Meyer, best known for the young adult Twilight series, came out with her first adult novel in May.  The Host focuses on Wanderer, one of a species of parasitic aliens who have virtually taken over the human race.  Wanderer’s host is Melanie, who was one of the few remaining “wild” humans who form the resistance movement against the aliens when she was captured.  Problem is, Melanie’s consciousness doesn’t disappear as it’s supposed to, and Wanderer finds herself overwhelmed with the need to find Melanie’s brother, Jamie, and her boyfriend, Jared.  It’s not the most original concept — Revenge of the Body Snatchers, anyone? — but it is a lot more complex and interesting than her teen fare.  Both Melanie and Wanderer are complex, fully formed characters with their own minds and emotions, and the dynamic between them is one of the most compelling parts of the story.  The aliens here are not all bad, nor were the humans all good, and you may find yourself rooting for Wanderer more than her human counterparts.  The book was also virtually impossible to put down.  I bought this book shortly after it was released in May, intending to read it on a lengthy plane ride to London.  But I started reading it when I got home from the bookstore, and I finished it in a matter of hours — before we even left for the airport!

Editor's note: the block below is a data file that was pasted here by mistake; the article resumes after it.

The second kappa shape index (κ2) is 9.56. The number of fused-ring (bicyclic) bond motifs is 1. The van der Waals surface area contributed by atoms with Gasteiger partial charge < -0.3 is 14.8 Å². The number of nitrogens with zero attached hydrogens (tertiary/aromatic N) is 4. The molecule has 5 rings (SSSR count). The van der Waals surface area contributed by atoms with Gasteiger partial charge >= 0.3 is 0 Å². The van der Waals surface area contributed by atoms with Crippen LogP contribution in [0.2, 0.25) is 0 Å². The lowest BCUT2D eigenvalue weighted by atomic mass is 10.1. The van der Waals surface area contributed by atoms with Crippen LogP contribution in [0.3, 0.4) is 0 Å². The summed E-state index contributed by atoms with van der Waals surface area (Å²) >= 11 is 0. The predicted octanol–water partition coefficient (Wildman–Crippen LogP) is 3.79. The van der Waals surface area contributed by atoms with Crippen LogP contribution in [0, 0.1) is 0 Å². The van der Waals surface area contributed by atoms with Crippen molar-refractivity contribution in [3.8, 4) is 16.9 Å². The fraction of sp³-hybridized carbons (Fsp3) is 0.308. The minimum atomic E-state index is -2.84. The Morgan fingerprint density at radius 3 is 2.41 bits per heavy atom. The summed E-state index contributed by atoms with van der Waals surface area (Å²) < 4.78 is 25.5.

2. Gone by Michael Grant
Anyone who’s spent much time around fourteen-year-olds lately knows that they’re often immature, thoughtless, and self-absorbed.  So imagine if those same kids were ruling the world.  Such is the concept behind Gone, Michael Grant’s compelling novel about a small town where anyone over the age of fourteen has mysteriously vanished.  There are echoes of Lord of the Flies here, especially as the kids struggle to set up a “normal” society without adults.  But anyone dreading the thought of being transported back to 9th grade English will be relieved: this book is also a cool, engaging science fiction tale.  There’s an unexplainable, impenetrable boundary surrounding the small town, many of the kids begin to develop supernatural powers, and there are hints throughout the book that the kids’ plight may be associated with the local nuclear power plant.  This is supposed to be the first book in a series; the second book is slotted to come out next summer.  All I know is that I will be first in line to read it.

Image 1. The Hunger Games by Suzanne Collins